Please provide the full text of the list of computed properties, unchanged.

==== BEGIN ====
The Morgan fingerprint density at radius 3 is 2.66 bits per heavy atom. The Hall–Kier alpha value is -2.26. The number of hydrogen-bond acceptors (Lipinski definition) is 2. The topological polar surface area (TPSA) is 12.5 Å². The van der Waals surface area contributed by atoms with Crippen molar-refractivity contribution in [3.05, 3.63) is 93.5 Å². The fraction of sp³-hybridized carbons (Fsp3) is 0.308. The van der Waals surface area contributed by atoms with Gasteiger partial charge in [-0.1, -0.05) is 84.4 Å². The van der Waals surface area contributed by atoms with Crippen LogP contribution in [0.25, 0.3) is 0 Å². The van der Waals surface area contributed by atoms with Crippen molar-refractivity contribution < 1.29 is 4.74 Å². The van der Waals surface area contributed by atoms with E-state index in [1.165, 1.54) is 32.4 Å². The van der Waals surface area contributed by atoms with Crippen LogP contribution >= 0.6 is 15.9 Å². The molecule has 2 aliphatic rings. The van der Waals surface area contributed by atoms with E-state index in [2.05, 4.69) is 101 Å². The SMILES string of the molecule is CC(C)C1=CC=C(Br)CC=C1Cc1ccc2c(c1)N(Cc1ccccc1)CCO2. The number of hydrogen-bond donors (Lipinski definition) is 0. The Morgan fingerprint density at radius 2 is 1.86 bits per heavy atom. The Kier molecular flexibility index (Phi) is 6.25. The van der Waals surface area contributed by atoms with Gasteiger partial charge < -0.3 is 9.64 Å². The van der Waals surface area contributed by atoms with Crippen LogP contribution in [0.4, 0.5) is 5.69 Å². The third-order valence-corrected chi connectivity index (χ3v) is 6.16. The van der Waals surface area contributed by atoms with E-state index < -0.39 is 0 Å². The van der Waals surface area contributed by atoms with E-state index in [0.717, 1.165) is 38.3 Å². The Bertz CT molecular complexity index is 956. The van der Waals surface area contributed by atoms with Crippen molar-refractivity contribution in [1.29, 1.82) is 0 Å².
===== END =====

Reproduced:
The Morgan fingerprint density at radius 3 is 2.66 bits per heavy atom. The Hall–Kier alpha value is -2.26. The number of hydrogen-bond acceptors (Lipinski definition) is 2. The topological polar surface area (TPSA) is 12.5 Å². The van der Waals surface area contributed by atoms with Crippen molar-refractivity contribution in [3.05, 3.63) is 93.5 Å². The fraction of sp³-hybridized carbons (Fsp3) is 0.308. The van der Waals surface area contributed by atoms with Gasteiger partial charge in [-0.1, -0.05) is 84.4 Å². The van der Waals surface area contributed by atoms with Crippen LogP contribution in [0.25, 0.3) is 0 Å². The van der Waals surface area contributed by atoms with Crippen molar-refractivity contribution < 1.29 is 4.74 Å². The van der Waals surface area contributed by atoms with E-state index in [1.165, 1.54) is 32.4 Å². The van der Waals surface area contributed by atoms with Crippen LogP contribution >= 0.6 is 15.9 Å². The molecule has 2 aliphatic rings. The van der Waals surface area contributed by atoms with E-state index in [2.05, 4.69) is 101 Å². The SMILES string of the molecule is CC(C)C1=CC=C(Br)CC=C1Cc1ccc2c(c1)N(Cc1ccccc1)CCO2. The number of hydrogen-bond donors (Lipinski definition) is 0. The Morgan fingerprint density at radius 2 is 1.86 bits per heavy atom. The Kier molecular flexibility index (Phi) is 6.25. The van der Waals surface area contributed by atoms with Gasteiger partial charge < -0.3 is 9.64 Å². The van der Waals surface area contributed by atoms with Crippen LogP contribution in [0.4, 0.5) is 5.69 Å². The third-order valence-corrected chi connectivity index (χ3v) is 6.16. The van der Waals surface area contributed by atoms with E-state index < -0.39 is 0 Å². The van der Waals surface area contributed by atoms with E-state index in [0.717, 1.165) is 38.3 Å². The Bertz CT molecular complexity index is 956. The van der Waals surface area contributed by atoms with Crippen molar-refractivity contribution in [1.29, 1.82) is 0 Å².